The USA Catalog Expands With Grey-On-Black & Yellow-On-Black Acrylics
We L.O.V.E. two-color acrylics (and we know you
do, too). There’s the striking contrast that makes text, logos and graphics
look great. Plus, the professional presentation is essential for brands making
Now you have even more design options with 1.5mm grey-on-black and yellow-on-black acrylic debuting in the USA catalog.
Whether you’re making electronics enclosures or signs, the contrast two-color acrylics provides not only visually organizes information but also grabs attention and creates focus.
3D printed drone with carbon fiber components [Source: Sitherus - Pinshape]
There’s a certain feeling you get when sitting trackside at high-speed races. The roar of the engines, the smell of fuel and rubber providing an adrenaline rush for both drivers and fans alike. It’s the sheer power of these machines that instills so much awe. And the same goes for any high-performance environment – whether it’s competitive sailing on the open seas or airplanes traveling faster than the speed of sound. There’s nothing like it. At Stratasys, we’re very proud to be right in the thick of it – and excited to announce our new Performance Partner Program and Summit.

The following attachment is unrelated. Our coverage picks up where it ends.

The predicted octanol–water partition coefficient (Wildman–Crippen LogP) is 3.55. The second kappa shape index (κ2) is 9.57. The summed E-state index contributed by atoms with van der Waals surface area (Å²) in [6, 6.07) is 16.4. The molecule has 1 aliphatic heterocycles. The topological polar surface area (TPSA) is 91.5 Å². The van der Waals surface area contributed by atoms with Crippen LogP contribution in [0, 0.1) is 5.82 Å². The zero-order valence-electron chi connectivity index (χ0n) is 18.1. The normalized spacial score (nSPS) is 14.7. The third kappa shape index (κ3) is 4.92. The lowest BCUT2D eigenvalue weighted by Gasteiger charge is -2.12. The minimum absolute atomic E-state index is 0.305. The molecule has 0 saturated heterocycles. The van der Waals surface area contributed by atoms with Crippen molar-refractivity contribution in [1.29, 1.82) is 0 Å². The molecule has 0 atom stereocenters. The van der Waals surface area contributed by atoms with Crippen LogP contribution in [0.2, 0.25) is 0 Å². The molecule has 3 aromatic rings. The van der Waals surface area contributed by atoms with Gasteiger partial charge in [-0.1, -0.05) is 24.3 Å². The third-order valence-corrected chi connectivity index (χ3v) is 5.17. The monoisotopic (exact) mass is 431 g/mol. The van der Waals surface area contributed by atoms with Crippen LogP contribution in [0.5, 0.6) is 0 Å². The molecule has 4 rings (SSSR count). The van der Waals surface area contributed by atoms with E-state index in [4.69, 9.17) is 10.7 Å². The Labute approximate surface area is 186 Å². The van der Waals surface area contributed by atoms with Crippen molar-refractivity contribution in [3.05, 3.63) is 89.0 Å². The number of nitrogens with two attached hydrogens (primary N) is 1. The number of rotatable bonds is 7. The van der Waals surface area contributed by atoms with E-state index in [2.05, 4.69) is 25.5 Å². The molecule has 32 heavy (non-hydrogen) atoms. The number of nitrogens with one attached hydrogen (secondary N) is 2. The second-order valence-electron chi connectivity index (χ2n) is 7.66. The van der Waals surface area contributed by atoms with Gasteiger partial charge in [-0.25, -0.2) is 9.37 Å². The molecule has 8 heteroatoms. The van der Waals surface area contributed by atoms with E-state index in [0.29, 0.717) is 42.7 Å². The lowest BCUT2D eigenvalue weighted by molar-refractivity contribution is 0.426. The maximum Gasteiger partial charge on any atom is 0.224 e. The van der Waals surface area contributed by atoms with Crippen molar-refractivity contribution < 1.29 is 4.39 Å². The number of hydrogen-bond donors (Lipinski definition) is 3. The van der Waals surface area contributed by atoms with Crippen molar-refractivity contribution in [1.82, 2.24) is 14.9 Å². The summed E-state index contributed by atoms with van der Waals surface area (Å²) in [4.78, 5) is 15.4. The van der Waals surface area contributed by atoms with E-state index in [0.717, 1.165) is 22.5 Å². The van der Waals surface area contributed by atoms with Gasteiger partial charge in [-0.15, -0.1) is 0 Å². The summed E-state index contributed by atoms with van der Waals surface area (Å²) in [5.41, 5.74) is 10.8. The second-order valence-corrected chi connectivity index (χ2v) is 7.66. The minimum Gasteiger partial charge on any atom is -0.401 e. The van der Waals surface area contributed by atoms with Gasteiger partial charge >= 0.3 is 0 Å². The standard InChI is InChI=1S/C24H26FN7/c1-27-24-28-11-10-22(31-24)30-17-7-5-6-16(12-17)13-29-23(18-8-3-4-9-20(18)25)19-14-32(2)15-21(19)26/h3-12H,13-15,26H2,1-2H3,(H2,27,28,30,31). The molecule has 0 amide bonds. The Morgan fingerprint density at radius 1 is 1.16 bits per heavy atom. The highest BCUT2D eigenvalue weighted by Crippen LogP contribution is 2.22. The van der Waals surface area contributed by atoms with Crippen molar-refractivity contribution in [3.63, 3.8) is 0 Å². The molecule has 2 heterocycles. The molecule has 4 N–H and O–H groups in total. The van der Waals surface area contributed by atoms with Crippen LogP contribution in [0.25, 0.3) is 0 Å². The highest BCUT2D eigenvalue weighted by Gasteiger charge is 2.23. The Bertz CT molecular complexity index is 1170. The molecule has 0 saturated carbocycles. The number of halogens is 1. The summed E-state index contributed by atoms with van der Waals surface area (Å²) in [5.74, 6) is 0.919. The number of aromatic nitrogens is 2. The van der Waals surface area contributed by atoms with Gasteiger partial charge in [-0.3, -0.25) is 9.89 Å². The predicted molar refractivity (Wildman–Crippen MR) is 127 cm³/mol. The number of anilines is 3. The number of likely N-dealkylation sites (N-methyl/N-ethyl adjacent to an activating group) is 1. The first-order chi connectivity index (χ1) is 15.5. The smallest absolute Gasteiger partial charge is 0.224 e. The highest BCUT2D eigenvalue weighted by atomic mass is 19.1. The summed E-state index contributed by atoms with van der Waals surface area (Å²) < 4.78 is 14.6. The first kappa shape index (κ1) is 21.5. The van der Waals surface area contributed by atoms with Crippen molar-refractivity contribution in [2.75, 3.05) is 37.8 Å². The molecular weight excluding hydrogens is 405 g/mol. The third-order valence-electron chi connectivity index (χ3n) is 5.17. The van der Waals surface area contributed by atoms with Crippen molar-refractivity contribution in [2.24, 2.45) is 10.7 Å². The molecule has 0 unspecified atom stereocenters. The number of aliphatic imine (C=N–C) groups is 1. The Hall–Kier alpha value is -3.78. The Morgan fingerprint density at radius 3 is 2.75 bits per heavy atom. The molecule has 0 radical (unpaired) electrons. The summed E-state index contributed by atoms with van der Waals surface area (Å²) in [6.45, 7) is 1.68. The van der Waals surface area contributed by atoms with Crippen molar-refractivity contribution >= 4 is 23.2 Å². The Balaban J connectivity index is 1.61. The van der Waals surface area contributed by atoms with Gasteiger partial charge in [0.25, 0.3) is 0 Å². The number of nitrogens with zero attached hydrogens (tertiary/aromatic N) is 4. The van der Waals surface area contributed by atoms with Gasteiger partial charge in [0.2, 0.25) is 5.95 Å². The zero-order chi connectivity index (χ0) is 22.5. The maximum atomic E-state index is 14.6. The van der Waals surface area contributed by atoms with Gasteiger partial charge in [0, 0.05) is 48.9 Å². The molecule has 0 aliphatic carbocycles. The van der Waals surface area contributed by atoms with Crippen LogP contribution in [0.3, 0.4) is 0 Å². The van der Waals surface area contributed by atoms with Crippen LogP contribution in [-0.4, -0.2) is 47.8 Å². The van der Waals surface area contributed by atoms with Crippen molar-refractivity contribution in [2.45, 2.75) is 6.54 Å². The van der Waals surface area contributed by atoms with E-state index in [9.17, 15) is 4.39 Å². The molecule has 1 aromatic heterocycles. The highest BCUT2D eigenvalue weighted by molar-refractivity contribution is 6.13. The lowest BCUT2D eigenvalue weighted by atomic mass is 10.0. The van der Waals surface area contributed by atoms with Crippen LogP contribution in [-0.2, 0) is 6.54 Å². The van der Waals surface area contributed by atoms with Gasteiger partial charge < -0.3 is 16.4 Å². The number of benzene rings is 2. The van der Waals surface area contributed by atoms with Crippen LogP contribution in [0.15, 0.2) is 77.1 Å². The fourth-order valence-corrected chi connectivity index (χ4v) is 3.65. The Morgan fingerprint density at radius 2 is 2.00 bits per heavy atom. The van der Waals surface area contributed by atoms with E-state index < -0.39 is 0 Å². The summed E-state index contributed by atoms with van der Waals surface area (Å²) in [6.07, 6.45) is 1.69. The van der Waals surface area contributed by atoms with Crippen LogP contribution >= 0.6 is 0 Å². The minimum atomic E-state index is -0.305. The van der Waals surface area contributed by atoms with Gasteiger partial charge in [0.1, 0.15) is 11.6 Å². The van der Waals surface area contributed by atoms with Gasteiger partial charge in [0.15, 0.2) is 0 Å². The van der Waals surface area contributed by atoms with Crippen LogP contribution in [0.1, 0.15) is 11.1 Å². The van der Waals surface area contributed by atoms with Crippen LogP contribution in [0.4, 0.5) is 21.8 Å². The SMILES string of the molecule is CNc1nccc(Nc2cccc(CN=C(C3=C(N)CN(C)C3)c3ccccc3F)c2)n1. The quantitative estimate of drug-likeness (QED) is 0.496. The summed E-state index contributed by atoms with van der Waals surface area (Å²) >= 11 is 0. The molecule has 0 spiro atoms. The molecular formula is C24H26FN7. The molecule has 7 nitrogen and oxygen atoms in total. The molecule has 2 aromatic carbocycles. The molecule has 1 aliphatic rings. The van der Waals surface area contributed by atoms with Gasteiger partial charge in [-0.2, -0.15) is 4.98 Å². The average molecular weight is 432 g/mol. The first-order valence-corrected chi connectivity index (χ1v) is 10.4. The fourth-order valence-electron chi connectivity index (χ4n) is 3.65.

There’s a lot that goes on before these powerful machines actually hit the track, air or water. Endurance and elegance of design is critical – but so is aerodynamics, strength, and heat deflection to name a few. For some years, designers and engineers of these amazing machines have endeavored to create strong, but lightweight 3D printed parts for both prototypes and final production.